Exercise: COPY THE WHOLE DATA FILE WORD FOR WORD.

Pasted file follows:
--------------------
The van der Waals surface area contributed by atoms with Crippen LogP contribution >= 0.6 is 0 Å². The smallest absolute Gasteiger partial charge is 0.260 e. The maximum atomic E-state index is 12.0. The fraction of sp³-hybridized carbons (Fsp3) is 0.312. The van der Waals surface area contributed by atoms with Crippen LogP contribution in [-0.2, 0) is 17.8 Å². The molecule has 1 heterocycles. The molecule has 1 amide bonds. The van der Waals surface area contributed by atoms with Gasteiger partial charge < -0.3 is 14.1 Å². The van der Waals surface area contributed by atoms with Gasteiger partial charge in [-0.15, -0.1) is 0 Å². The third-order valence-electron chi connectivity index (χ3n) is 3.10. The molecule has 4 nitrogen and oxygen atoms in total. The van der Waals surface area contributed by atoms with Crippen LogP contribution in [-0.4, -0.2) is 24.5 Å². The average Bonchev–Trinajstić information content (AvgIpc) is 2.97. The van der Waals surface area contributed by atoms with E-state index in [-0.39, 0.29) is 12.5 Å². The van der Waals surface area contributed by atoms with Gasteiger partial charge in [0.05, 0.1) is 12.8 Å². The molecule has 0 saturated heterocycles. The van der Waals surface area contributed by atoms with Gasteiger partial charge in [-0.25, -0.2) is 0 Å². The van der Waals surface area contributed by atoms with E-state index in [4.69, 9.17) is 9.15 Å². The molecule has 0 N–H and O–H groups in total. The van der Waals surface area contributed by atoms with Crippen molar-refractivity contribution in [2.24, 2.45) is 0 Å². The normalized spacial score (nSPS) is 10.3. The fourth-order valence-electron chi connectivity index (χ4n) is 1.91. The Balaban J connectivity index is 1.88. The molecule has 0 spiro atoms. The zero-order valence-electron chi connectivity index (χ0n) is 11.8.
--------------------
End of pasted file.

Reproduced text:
The van der Waals surface area contributed by atoms with Crippen LogP contribution >= 0.6 is 0 Å². The smallest absolute Gasteiger partial charge is 0.260 e. The maximum atomic E-state index is 12.0. The fraction of sp³-hybridized carbons (Fsp3) is 0.312. The van der Waals surface area contributed by atoms with Crippen LogP contribution in [-0.2, 0) is 17.8 Å². The molecule has 1 heterocycles. The molecule has 1 amide bonds. The van der Waals surface area contributed by atoms with Gasteiger partial charge < -0.3 is 14.1 Å². The van der Waals surface area contributed by atoms with Gasteiger partial charge in [-0.15, -0.1) is 0 Å². The third-order valence-electron chi connectivity index (χ3n) is 3.10. The molecule has 4 nitrogen and oxygen atoms in total. The van der Waals surface area contributed by atoms with Crippen LogP contribution in [-0.4, -0.2) is 24.5 Å². The average Bonchev–Trinajstić information content (AvgIpc) is 2.97. The van der Waals surface area contributed by atoms with E-state index in [-0.39, 0.29) is 12.5 Å². The van der Waals surface area contributed by atoms with Gasteiger partial charge in [0.05, 0.1) is 12.8 Å². The molecule has 0 saturated heterocycles. The van der Waals surface area contributed by atoms with Gasteiger partial charge in [-0.25, -0.2) is 0 Å². The van der Waals surface area contributed by atoms with E-state index in [4.69, 9.17) is 9.15 Å². The molecule has 0 N–H and O–H groups in total. The van der Waals surface area contributed by atoms with Crippen molar-refractivity contribution in [2.24, 2.45) is 0 Å². The normalized spacial score (nSPS) is 10.3. The fourth-order valence-electron chi connectivity index (χ4n) is 1.91. The Balaban J connectivity index is 1.88. The molecule has 0 spiro atoms. The zero-order valence-electron chi connectivity index (χ0n) is 11.8.